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Dozens of young people hospitalized for lung issues after vaping

Nearly three dozen young people have been hospitalized around the country in recent weeks for severe respiratory problems after vaping either nicotine or marijuana, stumping doctors treating them.

The Illinois, Minnesota and Wisconsin public health departments are investigating these cases and at least 20 additional emergency admissions that doctors suspect are related to vaping some substance, possibly even illegal street drugs or adulterated liquids laced with THC, the ingredient that produces marijuana’s high.

There are also cases in California, which appear to be associated with vaping cannabis or cannabidiol oil.

Most of the patients were having difficulty breathing when they arrived at the hospital. Some patients also reported chest pain, vomiting and other ailments. The cases have ranged in severity, with some patients suffering severe lung damage that required weeks of treatment in the intensive care units.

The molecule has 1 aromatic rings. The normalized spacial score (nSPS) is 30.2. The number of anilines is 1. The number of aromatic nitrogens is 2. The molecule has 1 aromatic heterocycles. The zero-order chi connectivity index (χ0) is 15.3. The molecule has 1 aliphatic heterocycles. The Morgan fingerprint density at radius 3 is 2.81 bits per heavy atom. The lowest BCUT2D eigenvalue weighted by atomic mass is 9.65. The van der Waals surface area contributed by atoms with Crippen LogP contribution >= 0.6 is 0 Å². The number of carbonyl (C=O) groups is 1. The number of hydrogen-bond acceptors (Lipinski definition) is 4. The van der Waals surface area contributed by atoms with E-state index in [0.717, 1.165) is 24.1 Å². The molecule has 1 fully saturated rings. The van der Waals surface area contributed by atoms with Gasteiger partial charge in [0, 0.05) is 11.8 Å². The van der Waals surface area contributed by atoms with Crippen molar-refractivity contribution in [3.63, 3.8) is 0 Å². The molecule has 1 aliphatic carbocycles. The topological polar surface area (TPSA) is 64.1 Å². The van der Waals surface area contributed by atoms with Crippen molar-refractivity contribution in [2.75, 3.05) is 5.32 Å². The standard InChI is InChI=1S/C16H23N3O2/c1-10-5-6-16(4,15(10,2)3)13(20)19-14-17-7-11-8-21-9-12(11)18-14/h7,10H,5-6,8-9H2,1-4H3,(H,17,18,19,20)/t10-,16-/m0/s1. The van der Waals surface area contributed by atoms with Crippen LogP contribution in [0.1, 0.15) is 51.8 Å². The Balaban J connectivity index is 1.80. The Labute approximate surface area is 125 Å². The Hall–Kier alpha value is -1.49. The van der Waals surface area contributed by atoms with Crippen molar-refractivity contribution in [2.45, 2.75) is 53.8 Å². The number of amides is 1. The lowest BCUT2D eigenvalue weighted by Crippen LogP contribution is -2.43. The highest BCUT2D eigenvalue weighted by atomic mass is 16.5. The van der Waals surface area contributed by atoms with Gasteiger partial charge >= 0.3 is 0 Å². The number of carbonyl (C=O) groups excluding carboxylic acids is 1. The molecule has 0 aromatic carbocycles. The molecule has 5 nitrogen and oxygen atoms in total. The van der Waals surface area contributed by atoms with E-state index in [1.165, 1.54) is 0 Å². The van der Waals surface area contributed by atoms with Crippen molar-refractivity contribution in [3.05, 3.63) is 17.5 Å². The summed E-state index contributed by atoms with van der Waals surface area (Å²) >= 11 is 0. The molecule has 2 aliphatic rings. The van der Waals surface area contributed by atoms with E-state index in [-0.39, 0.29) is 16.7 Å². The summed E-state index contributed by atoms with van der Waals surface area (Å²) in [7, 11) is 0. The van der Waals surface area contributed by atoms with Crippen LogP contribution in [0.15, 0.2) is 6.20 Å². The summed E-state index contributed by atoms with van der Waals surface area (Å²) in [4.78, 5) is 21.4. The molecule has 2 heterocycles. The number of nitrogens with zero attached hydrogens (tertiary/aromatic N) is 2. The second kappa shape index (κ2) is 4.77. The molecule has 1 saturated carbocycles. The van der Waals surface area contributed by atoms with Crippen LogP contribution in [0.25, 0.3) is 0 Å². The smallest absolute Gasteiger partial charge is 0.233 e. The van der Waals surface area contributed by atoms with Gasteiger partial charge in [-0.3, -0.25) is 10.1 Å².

Each of the patients reported using e-cigarettes or other vaping devices in the weeks leading up to the emergency. But officials are not yet clear whether vaping caused the injuries, and if so, what ingredient in the e-cigarette or vaping systems was responsible.

“We know the children have been injured. We don’t yet know the causative agent,” said Dr. David D. Gummin, medical director of the Wisconsin Poison Center, and professor and chief of medical toxicology at the Medical College of Wisconsin. “We have no leads pointing to a specific substance other than those that are associated with smoking or vaping.”

Initially, Gummin said, doctors suspected that the patients were suffering from an infectious disease. But the patients’ failure to respond to antibiotics led the doctors to believe they had been harmed by a toxic substance. A common practice among their patients was vaping.

One hypothesis, said Gummin, is that the teenagers had purchased a nicotine or cannabis-derived vaping product that had been used once, and then refilled with dangerous substances that would be hard to detect. The Wisconsin Department of Health Services reported 12 confirmed and 14 suspected cases of vaping-related illnesses, including severe lung damage in people who reported recent vaping or “dabbing,” which is vaping marijuana oils, extracts or concentrates.

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